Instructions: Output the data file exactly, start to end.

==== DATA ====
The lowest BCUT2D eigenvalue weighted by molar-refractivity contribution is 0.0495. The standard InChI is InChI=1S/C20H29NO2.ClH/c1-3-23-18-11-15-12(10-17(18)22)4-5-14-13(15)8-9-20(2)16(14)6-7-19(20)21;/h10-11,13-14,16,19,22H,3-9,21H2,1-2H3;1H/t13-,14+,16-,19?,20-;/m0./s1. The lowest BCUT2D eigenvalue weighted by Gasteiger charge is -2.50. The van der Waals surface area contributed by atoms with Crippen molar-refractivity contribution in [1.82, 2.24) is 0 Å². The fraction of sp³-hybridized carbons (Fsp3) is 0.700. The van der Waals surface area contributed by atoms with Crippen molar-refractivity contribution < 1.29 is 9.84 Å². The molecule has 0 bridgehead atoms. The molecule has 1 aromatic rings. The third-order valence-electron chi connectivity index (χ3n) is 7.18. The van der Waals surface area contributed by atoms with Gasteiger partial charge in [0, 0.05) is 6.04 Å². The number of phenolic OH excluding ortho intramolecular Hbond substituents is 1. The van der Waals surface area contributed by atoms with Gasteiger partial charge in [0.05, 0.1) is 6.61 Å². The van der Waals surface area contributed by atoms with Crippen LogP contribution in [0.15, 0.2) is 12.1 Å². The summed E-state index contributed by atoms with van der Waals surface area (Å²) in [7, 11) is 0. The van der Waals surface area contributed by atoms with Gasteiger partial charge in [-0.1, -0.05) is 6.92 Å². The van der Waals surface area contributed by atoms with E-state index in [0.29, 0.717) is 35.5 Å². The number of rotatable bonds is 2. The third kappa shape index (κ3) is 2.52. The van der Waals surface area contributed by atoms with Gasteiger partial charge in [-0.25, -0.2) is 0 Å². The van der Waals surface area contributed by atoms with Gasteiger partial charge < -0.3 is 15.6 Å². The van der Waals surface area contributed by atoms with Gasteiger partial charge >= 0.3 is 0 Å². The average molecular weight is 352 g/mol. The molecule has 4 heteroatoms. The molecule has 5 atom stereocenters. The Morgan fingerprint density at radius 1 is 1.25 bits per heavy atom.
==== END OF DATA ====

The lowest BCUT2D eigenvalue weighted by molar-refractivity contribution is 0.0495. The standard InChI is InChI=1S/C20H29NO2.ClH/c1-3-23-18-11-15-12(10-17(18)22)4-5-14-13(15)8-9-20(2)16(14)6-7-19(20)21;/h10-11,13-14,16,19,22H,3-9,21H2,1-2H3;1H/t13-,14+,16-,19?,20-;/m0./s1. The lowest BCUT2D eigenvalue weighted by Gasteiger charge is -2.50. The van der Waals surface area contributed by atoms with Crippen molar-refractivity contribution in [1.82, 2.24) is 0 Å². The fraction of sp³-hybridized carbons (Fsp3) is 0.700. The van der Waals surface area contributed by atoms with Crippen molar-refractivity contribution < 1.29 is 9.84 Å². The molecule has 0 bridgehead atoms. The molecule has 1 aromatic rings. The third-order valence-electron chi connectivity index (χ3n) is 7.18. The van der Waals surface area contributed by atoms with Gasteiger partial charge in [0, 0.05) is 6.04 Å². The number of phenolic OH excluding ortho intramolecular Hbond substituents is 1. The van der Waals surface area contributed by atoms with Gasteiger partial charge in [0.05, 0.1) is 6.61 Å². The van der Waals surface area contributed by atoms with Crippen LogP contribution in [0.15, 0.2) is 12.1 Å². The summed E-state index contributed by atoms with van der Waals surface area (Å²) in [7, 11) is 0. The van der Waals surface area contributed by atoms with Gasteiger partial charge in [-0.1, -0.05) is 6.92 Å². The van der Waals surface area contributed by atoms with E-state index in [0.29, 0.717) is 35.5 Å². The number of rotatable bonds is 2. The third kappa shape index (κ3) is 2.52. The van der Waals surface area contributed by atoms with Gasteiger partial charge in [-0.25, -0.2) is 0 Å². The van der Waals surface area contributed by atoms with Gasteiger partial charge < -0.3 is 15.6 Å². The van der Waals surface area contributed by atoms with Gasteiger partial charge >= 0.3 is 0 Å². The average molecular weight is 352 g/mol. The molecule has 4 heteroatoms. The molecule has 5 atom stereocenters. The Morgan fingerprint density at radius 1 is 1.25 bits per heavy atom.